Nearly 60 mammal species have been documented in Capitol Reef National Park. This includes small mammals such as mice, woodrats, chipmunks; large mammals such as deer, coyotes, and cougars; sixteen species of bats; predators; preys. The following provides information on some of the more common mammals of Capitol Reef:
Cervidae - deer, moose, and elk
Mule Deer (Odocoileus hemionus): Mule deer are found throughout western North America including Utah, where they occur in many types of habitat, ranging from open deserts to high mountains to urban areas. They typically migrate from high mountainous areas in the summer to lower elevations in the winter to avoid deep snow. They are primarily browsers feeding on shrubs and other woody material, although grasses are also consumed. They are common residents in the Fruita area, and although they are habituated to humans, they are still wild animals that should not be approached or fed.
PROCYONIDAE - Raccoons and Ringtails
Ringtail (Bassariscus astutus): Ringtails inhabit the western US including most of Utah. They have been observed in the Fruita and Pleasant Creek areas of Capitol Reef. Ringtails prefer rocky desert and woodland habitats. Their dens are typically located near water among rocks, in small caves, or in hollow logs. They consume small mammals, birds, reptiles, carrion, invertebrates, and fruits. They are active throughout the year. Because they are nocturnal and secretive they are seldom seen. They can be recognized by their long, bushy tail with distinct black and white bands, very large eyes, and pointed snout. They are very agile moving with ease through tree tops or rocky canyons.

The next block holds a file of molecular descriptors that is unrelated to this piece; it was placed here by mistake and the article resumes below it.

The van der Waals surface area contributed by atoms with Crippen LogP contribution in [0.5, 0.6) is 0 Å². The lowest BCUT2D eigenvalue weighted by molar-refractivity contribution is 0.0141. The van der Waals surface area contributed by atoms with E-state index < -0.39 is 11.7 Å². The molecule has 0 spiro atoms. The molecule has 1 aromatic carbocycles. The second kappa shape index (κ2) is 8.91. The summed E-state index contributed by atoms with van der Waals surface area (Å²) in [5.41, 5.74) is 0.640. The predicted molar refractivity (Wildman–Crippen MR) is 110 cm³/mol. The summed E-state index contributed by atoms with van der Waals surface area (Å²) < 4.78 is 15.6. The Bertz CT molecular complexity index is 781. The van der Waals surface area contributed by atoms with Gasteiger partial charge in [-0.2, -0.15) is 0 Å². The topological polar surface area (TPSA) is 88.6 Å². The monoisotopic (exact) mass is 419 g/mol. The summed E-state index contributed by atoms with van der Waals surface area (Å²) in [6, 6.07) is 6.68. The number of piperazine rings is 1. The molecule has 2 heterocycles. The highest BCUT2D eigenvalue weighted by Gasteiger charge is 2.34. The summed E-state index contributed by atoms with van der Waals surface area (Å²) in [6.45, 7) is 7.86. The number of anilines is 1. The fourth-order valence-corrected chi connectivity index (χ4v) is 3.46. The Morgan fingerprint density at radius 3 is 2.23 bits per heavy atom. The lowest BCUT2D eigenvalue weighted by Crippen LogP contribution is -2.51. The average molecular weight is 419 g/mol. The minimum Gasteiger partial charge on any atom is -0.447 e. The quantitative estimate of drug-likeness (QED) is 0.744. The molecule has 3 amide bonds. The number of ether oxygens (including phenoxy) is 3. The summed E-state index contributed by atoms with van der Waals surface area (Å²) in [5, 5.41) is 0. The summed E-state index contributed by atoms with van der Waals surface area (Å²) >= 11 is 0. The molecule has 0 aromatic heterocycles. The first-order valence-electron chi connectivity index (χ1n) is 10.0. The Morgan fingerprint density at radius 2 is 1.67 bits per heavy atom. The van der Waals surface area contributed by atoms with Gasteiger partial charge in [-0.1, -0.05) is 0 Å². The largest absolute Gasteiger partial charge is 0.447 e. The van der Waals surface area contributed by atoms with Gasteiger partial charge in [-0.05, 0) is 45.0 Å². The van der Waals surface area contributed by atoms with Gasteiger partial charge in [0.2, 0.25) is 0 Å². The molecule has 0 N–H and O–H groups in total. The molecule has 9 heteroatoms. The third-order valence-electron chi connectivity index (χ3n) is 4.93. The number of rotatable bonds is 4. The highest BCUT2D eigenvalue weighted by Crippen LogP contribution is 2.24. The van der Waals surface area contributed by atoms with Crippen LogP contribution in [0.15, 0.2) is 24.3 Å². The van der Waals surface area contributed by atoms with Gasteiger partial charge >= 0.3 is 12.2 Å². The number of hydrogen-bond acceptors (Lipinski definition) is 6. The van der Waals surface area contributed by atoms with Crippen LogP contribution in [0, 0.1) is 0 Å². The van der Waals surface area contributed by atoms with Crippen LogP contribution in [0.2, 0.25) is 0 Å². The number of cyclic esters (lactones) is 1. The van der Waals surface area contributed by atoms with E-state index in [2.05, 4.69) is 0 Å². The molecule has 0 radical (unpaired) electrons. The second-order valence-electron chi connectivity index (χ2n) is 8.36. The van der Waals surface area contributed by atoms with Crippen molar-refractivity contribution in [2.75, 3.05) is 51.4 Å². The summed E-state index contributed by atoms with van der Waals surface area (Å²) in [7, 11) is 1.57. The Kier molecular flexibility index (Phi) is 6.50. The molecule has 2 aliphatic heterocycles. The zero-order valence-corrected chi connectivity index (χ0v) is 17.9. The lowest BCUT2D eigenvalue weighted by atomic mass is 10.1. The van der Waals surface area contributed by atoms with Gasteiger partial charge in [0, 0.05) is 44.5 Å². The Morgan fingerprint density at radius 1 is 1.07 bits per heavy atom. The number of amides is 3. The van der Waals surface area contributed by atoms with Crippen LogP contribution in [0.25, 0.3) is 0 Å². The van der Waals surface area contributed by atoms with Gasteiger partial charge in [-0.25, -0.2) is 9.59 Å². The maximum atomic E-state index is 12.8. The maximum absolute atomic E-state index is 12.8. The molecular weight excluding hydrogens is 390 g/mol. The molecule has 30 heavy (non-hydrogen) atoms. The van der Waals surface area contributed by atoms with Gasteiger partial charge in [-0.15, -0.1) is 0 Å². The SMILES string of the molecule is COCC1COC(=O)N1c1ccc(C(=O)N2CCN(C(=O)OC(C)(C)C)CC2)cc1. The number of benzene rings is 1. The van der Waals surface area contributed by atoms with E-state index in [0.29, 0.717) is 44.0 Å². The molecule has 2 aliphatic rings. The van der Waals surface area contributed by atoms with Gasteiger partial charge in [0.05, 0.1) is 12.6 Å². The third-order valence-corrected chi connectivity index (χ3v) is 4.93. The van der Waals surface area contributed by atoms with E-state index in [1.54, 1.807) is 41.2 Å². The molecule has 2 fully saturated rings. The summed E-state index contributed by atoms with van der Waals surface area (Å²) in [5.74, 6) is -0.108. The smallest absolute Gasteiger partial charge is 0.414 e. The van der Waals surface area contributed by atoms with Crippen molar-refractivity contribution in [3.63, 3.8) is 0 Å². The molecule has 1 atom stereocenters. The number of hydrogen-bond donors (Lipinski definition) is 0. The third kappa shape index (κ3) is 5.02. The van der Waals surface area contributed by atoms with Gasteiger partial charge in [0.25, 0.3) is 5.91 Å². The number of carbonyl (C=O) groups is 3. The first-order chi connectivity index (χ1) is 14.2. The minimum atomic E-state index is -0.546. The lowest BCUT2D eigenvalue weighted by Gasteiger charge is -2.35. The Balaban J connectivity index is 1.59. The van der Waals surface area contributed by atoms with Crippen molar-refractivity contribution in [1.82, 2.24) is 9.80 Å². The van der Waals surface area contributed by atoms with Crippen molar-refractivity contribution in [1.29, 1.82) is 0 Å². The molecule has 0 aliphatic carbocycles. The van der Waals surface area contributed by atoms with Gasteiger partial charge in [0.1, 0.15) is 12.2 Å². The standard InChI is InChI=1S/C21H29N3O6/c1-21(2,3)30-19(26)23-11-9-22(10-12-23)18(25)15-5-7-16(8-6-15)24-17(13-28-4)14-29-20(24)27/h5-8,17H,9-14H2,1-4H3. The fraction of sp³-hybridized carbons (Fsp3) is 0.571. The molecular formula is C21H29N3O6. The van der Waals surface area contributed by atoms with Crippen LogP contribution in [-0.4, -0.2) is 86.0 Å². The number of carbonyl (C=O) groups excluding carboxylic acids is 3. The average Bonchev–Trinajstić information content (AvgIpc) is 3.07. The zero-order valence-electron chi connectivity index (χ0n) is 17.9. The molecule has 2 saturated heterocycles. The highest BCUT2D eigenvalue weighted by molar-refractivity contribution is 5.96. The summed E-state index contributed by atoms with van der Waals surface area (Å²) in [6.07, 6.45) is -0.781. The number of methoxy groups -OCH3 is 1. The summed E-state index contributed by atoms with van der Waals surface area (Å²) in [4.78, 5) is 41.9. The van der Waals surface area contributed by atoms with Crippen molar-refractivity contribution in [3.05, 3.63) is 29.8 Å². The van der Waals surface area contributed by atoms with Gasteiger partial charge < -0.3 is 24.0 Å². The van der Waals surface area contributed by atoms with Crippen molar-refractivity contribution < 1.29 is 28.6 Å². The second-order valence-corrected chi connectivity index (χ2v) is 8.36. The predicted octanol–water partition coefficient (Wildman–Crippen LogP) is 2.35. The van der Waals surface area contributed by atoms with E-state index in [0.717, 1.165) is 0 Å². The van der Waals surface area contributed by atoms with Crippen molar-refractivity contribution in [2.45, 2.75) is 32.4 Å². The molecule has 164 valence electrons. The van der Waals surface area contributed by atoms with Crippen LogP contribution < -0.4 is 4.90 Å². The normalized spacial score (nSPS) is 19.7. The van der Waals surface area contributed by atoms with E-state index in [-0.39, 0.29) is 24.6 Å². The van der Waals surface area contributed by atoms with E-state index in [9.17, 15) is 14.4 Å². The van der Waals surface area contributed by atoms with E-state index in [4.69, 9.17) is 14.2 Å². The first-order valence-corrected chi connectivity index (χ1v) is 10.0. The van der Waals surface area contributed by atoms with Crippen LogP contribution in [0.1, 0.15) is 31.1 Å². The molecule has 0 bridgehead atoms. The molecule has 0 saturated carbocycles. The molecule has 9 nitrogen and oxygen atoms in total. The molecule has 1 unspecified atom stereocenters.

CANIDAE - Wolves and Foxes
Gray Fox (Urocyon cinereoargenteus): The gray fox is found throughout much of the US. It is native to woodland and shrubland habitats of central and southern Utah and is common in the Fruita area of Capitol Reef. It can be distinguished by the combination of a median black stripe down the length of the tail and a black tip on the tail. Its diet includes small mammals, insects, birds, fruits, and eggs. It is primarily nocturnal or crepuscular. Dens are usually located in small caves, hollows in logs or trees, beneath boulders, or in abandoned burrows of other animals. Although usually seen on the ground, gray fox are able to climb trees.
VESPERTILIONIDAE - Common Bats